Friday, 31 January 2020

The Best WWI Films

WWI Films: Six of the Best
Having watched and been disappointed by the Golden Globe winning / Oscar contending movie 1917, I was led to consider other World War One movies: Is there such a thing as a great one about the Great War? Rummaging through my collection (and looking at what others think...well, a little bit anyway), I have come up with the following list. Foreign language films and documentaries have been excluded, as well as films where The War is only a side-issue to the main focus of the story (The African QueenFor Me and My GalThe Life and Death of Colonel Blimp). And, of course, they must all be virulently anti-war; as I see it, anything that even slightly resembles pro is not much better than a snuff film.

#01  King and Country (1964  dir. Joseph Losey)
          [for showing how war is designed to make living insignificant]
#02  Oh! What a Lovely War (1969  dir. Richard Attenborough)
          [for showing how ultimately ludicrous this war in particular was]
#03  Paths of Glory (1957  dir. Stanley Kubrick)
          [for the best depiction of inhumanity in leadership]
#04  All Quiet on the Western Front (1930  dir. Lewis Milestone)
          [for its historical achievements in pacifism...and the butterfly]
#05  The Trench (1999  dir. William Boyd)
          [for its depiction of how claustrophobic trench-life was all about waiting for horror]
#06  The Dawn Patrol (1930  dir. Howard Hawks)
          [for the dogfights and showing how they killed eager boys as quick as breath]

Movies Watched:  January 2020      
A+ = Adored Masterwork   A = Excellent   A- = Very Good   B+ = Good   B = Nice Try   B- = Just Scrapes By 
C = Significantly Flawed   D = Pretty Bad   E = Truly Dreadful: Looking Into the Void   F = Absolutely Vile: The Void

d: Guy Ritchie
CAST: Matthew McConaughey; Charlie Hunnam; Hugh Grant; Michelle Dockery; Jeremy Strong
>  pure entertainment (if you can handle bloodshed & the c-word & drugs & perversion & pathological greed...all in good fun, of course); essentially a long anecdote, fortunately told by Hugh Grant in an is-that-really-him performance; big time crims vie for dominance in the UK for the marijuana market, with one event demanding retribution which demands another and another (y'know, like bad movie-guys do), until there are so many things going on you're glad you've got a narrator to explain it; the star of the show is the dialogue: fast, full of cool one-liners (some of which are bound to become classic quotes) and bloody funny if you can keep up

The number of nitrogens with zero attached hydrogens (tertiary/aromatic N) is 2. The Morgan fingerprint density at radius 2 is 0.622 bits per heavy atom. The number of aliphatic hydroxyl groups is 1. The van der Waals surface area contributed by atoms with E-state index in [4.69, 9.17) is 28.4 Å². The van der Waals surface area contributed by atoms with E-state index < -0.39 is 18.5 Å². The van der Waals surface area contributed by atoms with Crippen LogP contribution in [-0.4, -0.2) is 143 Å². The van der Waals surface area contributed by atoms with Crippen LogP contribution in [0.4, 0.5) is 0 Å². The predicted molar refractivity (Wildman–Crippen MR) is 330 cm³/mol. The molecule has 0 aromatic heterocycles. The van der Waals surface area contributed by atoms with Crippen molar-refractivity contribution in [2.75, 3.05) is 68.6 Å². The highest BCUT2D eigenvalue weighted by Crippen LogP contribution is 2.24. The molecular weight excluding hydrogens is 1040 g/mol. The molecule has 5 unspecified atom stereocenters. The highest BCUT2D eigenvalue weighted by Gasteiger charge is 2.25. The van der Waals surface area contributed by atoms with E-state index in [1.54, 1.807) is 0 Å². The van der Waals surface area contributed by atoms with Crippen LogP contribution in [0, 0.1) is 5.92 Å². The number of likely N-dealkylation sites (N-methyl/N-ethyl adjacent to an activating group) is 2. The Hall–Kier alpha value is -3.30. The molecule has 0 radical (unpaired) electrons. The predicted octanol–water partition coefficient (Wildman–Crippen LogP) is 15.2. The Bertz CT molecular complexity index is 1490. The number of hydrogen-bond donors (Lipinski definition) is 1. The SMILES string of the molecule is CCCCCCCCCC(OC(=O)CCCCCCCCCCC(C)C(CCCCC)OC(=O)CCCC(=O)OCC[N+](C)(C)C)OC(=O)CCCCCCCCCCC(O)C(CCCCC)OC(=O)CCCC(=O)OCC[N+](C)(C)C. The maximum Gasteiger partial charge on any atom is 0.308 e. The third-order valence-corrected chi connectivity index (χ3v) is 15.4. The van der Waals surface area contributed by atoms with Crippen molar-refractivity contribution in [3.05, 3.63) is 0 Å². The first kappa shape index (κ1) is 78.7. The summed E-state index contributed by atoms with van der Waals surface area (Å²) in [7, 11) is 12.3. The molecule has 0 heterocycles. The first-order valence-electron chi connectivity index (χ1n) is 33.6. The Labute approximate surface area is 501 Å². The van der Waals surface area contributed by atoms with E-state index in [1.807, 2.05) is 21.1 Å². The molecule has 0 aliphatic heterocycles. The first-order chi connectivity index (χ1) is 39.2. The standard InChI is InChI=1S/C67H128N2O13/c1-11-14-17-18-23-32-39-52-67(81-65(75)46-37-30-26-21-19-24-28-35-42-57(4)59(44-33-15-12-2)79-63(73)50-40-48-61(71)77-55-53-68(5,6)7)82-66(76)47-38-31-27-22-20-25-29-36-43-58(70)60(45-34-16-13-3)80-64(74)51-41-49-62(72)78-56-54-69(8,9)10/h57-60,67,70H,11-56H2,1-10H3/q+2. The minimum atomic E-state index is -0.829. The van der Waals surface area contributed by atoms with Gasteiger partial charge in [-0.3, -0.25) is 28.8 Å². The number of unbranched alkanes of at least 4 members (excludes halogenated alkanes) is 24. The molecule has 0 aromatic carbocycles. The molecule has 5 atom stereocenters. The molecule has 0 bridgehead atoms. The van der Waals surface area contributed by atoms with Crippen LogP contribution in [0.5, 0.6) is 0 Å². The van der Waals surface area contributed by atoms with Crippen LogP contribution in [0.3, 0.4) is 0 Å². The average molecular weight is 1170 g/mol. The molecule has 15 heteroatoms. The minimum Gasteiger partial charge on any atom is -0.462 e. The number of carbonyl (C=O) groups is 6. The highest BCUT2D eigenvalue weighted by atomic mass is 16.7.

Award-Worthy Performance
Hugh Grant

d: Noah Baumbach
CAST: Adam Driver; Scarlett Johansson; Laura Dern; Alan Alda; Ray Liotta; Julie Hagerty
> primarily an actors' showcase, this is the least-soapie marital breakdown film since 1982's Shoot the Moon (which was also primarily an actors' showcase); this has the asset of occasional humour so it's not all relentless gloom 'n' yelling...but that's still there though, and at 136 minutes, it overstays its welcome; there are too many false endings (I counted three but the actual final one is admittedly perfect); Adam + Scarlett  are a totally viable married couple who know which buttons to push and their performance partnership is spot-on; supporting cast are all in the okay-to-good range and the kid isn't cruelly torn asunder, which is a blessed relief
Award-Worthy Performance
Adam Driver & Scarlett Johansson

d: George Cukor; Cyril Gardner
CAST: Ina Claire; Fredric March; Mary Brian; Henrietta Crosman; Arnold Korff
> this is the ultimate test for those who aren't keen on old movies (yes, there are people who suffer from this prejudice...I have a mate who refuses to watch anything in black & white); this is stagy, talky and hammy...but that's appropriate because it's about a family of theatre actors (based on the Barrymores); four stories chop in & out of each other but basically all spin on the same theme: luxury & fame are okay, but nothing beats a normal life (yeah, crap isn't it?); if you can apply a little patience, this is a creaky entertainment that has its comedic moments, most of which are supplied by Fredric doing a sensational John Barrymore send-up  
Award-Worthy Performance